Microsoft has been diligently integrating generative AI into a multitude of its products, ranging from Bing search to the Windows operating system. The latest development in this endeavor is the introduction of Copilot, available to all Windows 11 users with the most recent update. If you’re new to Copilot, think of it as akin to the AI you interact with through Bing search, but with some Windows-specific functionalities, such as the capability to launch applications or manage copied screenshots.
In its official announcement, Microsoft highlights Copilot’s unique ability to assimilate information from the web, your work data, and your ongoing PC activities, all in real-time, to offer more effective assistance. However, it’s essential to recognize that Copilot is still in its early stages, and you can’t entirely rely on it to handle all your computing tasks just yet. With that in mind, here’s how to get started.
Initiating Copilot Before you dive in, ensure you’re running the latest version of Windows 11, as Copilot is part of the September 2023 Windows update.
- Open the Settings menu and select Windows Update.
- Depending on your geographic location and your position in Microsoft’s update queue, you may need to enable the ‘Get the latest updates as soon as they’re available’ toggle switch.
- To launch Copilot, which appears in a panel on the right side of your screen, click the Copilot button on the taskbar or press Win + C on your keyboard.
If you prefer Copilot not to appear on the taskbar, you can disable it by navigating to Personalization > Taskbar in the Settings menu.
Using Copilot to Manage Windows Don’t expect Copilot’s Windows integration to be seamless just yet; at the time of writing, it’s still labeled as a “preview” feature. Here are some useful actions you can perform with it:
- Type “turn on dark mode” to switch to Windows dark mode.
- Type “open Windows Settings” to access the main Settings panel.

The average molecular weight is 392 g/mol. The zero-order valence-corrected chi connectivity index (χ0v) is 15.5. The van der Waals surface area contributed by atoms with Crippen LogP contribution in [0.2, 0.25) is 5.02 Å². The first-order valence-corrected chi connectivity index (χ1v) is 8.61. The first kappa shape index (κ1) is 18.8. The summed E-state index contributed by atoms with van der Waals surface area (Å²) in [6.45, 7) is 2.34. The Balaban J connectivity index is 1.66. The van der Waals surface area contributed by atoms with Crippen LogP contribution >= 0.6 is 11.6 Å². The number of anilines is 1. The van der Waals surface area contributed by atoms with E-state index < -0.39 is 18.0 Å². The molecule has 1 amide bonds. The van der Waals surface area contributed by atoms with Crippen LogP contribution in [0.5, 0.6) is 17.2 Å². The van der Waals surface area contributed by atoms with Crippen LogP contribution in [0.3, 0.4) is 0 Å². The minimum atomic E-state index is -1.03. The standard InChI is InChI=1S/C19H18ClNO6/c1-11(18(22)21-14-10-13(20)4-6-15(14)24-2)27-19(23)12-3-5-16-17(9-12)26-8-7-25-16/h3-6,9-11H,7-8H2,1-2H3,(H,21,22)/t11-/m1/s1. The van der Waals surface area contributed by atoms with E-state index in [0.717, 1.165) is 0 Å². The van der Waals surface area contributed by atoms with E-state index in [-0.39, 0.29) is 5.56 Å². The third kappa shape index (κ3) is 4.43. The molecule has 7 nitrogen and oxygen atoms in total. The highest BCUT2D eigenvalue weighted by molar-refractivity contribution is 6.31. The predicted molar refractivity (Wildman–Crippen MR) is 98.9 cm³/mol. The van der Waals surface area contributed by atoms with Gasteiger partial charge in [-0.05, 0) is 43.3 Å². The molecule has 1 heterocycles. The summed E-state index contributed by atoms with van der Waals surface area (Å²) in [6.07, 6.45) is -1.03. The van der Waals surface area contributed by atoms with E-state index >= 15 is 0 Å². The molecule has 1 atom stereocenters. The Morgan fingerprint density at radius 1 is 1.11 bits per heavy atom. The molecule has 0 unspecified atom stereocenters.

- Type “launch File Explorer” to initiate file browsing on your PC.
However, these integrations aren’t entirely smooth. In each case, you’ll need to confirm the action by clicking ‘Yes,’ and Copilot tends to provide unnecessary explanations before reconfirming your action, even when it’s already executed. It’s important to note that results may vary; some users have reported issues with certain commands.
One feature that works seamlessly is typing “take a screenshot,” which launches the Snipping Tool without additional prompts. Similarly, requesting Copilot to “change the wallpaper” directs you to the Personalization page in Settings without extra steps.
When it comes to integrating with Windows’ native apps, Copilot has a long way to go. For instance, if you ask Copilot to “duplicate a slide” in PowerPoint, it will offer instructions rather than executing the action. The same applies when instructing the bot to “create a presentation on the benefits of Copilot,” which results in generic AI-generated suggestions. It’s worth noting that Microsoft apps, including PowerPoint, are expected to receive Copilot integrations in the future, though these features may come with an additional fee.
Copilot and Beyond If you’re familiar with ChatGPT, Bing Chat, Google Bard, or similar generative AI text tools that have emerged recently, you’ll understand what else you can do with Copilot in Windows. You can ask it to write poetry, predict fashion trends, compare smartphones, generate ideas for a kids’ party, simplify complex concepts, find recipes, and much more.
To start a new conversation with Copilot, click the three dots at the top of the panel and select ‘Refresh.’ This not only clears the previous conversation but also provides suggestions for your queries. You can choose from ‘More Creative,’ ‘More Balanced,’ and ‘More Precise’ options, depending on whether you prefer imaginative or accurate responses. There’s also a microphone icon for voice input.
Currently, Copilot has only one setting, which is quite significant. You can access it by clicking the three dots at the top of the panel and selecting ‘Settings.’ This setting, ‘Let Copilot in Windows use Microsoft Edge content,’ allows Copilot to ‘see’ what you’re viewing in Microsoft Edge. For instance, you can ask it to summarize a news article or describe content on a page. However, this feature may not always provide accurate results, with occasional errors or inability to view content.
Additionally, you can provide Copilot with images to work with. Click the square icon in the lower-left corner of the input box, and you can select an image from your system or provide a web link to an image. Afterward, you can ask Copilot to identify the image or find similar images online.”
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